Foam, like many other innovations within the realm of firefighting paraphernalia, came about in response to a perceived need. In this case it was the need for a method of extinguishing liquid hydrocarbon fires which in turn were caused by the need to store large quantities of motor fuel in the community, and this was engendered by the advent of the motor car and its internal combustion engine.
To have a fire one must have the "Fire Triangle" -- heat, fuel and oxygen (or an equivalent oxidizer). Remove any one of these and out goes the fire. Foam can eliminate all of these; it can separate the fire from the fuel, it can shut out atmospheric oxygen and it is an excellent heat shield.
Foam is, in the final analysis, a fairly simple creation. It consists of water, a wetting agent and air. The earliest commercially produced foams were exactly that, soap suds. These early foams were supplied as two powders ("A" and "B," naturally) one was sodium bicarbonate (NaHCO3) or baking soda and powdered soap (Grandma's famous lye type). In some formulations, sodium carbonate (Na2CO3 ) or washing soda was employed instead of the baking soda. The other powder was alum or hydrated aluminum potassium sulfate (KAl(SO4)2.12H2O) though the sodium salt can also be used as can aluminum sulfate (AL2 (SO4) 3 which is commonly, though incorrectly, referred to as "alum." Saponin and licorice were often included to stabilize the bubbles.
In practice the two powders were fed into an in-line mixing device similar in principle and function to the present day in-line eductors used for liquid foam concentrates. As the powders were mixed with water, the chemical reaction set in with CO2 being liberated and the soap or other wetting agent being dissolved. As the fluid moved down the hose line the constituents mixed and the liberated gas became trapped in the fluid much as does the gas in a cold drink can. When the fluid arrived at the nozzle, the confining pressure was released and the entrained gas began to expand on the way to the fire and the stream struck the flames as finished foam rather than as a liquid.
This foam, introduced during the final decade of the 19th century was simple to make and cheap to produce; alum is a common water treating reagent, soda, washing or baking, is a common industrial material and soap was a household commodity. The main problem with this type of foam was that it was a hygroscopic powder and such powders tend to clump during storage, especially in damp climates. No one was ever able to come up with a thoroughly reliable automated system for using these foams to protect large installations such as refineries or tank yards; even after the foam was reformulated into a single powder. The problem was not in the efficacy of the foam but limitations of mechanical reliability. As a result, in the 1940s these foams were supplanted by the more dependable pump and pipe systems that used liquid foam concentrates. Soaps and detergents can make very effective fire fighting foams. One of the best high expansion concentrates around for use on hydrocarbon fires is a commercial dishwashing formulation.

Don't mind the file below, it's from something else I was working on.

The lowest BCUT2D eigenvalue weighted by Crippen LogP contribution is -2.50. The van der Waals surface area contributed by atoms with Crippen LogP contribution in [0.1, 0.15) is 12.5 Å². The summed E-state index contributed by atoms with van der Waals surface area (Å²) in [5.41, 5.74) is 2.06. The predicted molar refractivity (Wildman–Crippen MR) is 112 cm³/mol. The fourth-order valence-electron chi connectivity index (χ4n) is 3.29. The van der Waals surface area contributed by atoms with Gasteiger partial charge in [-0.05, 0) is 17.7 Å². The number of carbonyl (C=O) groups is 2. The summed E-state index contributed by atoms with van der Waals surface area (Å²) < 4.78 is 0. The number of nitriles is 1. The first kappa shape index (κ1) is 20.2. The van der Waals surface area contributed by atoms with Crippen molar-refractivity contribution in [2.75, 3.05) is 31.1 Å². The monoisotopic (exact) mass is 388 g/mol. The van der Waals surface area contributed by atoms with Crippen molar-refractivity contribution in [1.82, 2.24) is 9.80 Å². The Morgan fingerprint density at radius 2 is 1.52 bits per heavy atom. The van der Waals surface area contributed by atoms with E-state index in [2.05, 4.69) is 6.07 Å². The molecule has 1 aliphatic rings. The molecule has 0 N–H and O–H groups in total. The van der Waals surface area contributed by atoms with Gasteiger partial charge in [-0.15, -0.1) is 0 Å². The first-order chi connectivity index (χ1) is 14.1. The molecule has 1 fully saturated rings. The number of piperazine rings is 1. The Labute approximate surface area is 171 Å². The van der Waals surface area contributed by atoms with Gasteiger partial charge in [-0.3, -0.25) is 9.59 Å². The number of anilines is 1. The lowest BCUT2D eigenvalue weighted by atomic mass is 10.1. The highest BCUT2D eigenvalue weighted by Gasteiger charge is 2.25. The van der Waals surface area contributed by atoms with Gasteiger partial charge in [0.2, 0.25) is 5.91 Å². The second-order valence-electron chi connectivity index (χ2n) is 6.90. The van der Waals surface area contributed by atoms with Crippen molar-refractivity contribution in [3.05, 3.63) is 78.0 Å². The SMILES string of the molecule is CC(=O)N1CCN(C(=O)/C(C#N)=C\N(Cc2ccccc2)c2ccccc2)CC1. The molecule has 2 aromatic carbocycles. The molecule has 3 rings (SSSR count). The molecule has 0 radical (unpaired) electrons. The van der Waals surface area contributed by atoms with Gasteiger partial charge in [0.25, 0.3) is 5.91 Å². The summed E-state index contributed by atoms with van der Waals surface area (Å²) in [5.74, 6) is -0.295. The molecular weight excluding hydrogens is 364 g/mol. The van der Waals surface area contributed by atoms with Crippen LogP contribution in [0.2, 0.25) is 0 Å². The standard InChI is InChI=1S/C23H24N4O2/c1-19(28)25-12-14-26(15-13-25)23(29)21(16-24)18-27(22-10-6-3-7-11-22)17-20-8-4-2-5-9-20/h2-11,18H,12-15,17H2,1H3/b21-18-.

In the 1940s Percy Lavon Julian developed a foam concentrate based on protein hydrolysates, originally from soy but later employing animal proteins derived from slaughter house wastes. This foam was stabilized by the addition of formaldehyde and/or a high molecular weight glycol. It was messy, it had a horrific odor, especially in the case of the versions derived from slaughterhouse by products but it did and does work for general use on hydrocarbon fires as well as Class "B" fires.
This was the first in a line of protein based foams; it was followed in the early 1960s by fluoroprotein and shortly thereafter by aqueous film-forming foam (AFFF).
The main problem with the protein based foam agents is that of "protein denaturation" by non-polar solvents such as alcohols. The solution of this problem was the addition of metallic stearates to the foam concentrates. The result was AR (Alcohol Resistant) or ATC (Alcohol Type Concentrate) and later by the AR AFF concentrates though, in most cases, this latter derives its resistance to non-polar substances through means other than the presence of metallic stearates.
The mechanisms by which the two types of foams are formed differ. Chemical foams depended on the reduction of the surface tension of water by the wetting agent and the production of carbon dioxide by the reaction of the sodium bicarbonate with the alum (an acidic salt). The gas evolved then aerates the soap solution to produce the finished foam. The liquid concentrates, on the other hand, produce foam by being mixed with atmospheric air in the same way as egg whites are foamed to make meringue dessert toppings and depend on the formation of long chain polymeric molecules, usually proteinaceous in nature, to produce bubbles. The foam produced is simply the result of entraining air in the mixture of concentrate and water and agitating the mixture as it exits the nozzle. There is no chemical reaction analogous to that found in the formation of chemical foams.
The aerated foams are usually heavier than the chemical foams and the blankets they produce tend to last longer. This is due to the entwining of the polymeric chains to form a mat-like matrix over the surface of the burning liquid. This property has been carried to the extreme in the case of the AFFF concentrates wherein the polymer chains form an actual membrane over the liquid surface, effectively isolating the fuel from oxygen. It also prevents, or at least reduces, incidents of "flashback" or rekindle.
Foams are chemical substances but their action is mechanical. They act, as mentioned previously, by isolating the fuel from the oxidizer (normally the atmosphere) and they absorb heat, thus reducing the rate of vaporization of fuel. How they do this is of less importance than that it is accomplished. "Foams are Foams," and once the foam is generated and applied to the surface of the burning liquid if it forms a blanket which puts out the fire, absorbs heat and isolates the fuel supply it really makes no difference whether the foam is protein, AR, AFFF or even chemical. The mode of application also makes very little difference; high expansion, subsurface injection, in-line aspirated or compressed air foam once they are on the surface of a burning liquid will, if present in sufficient quantities and in the absence of an adverse reaction with the fuel, effect extinguishment.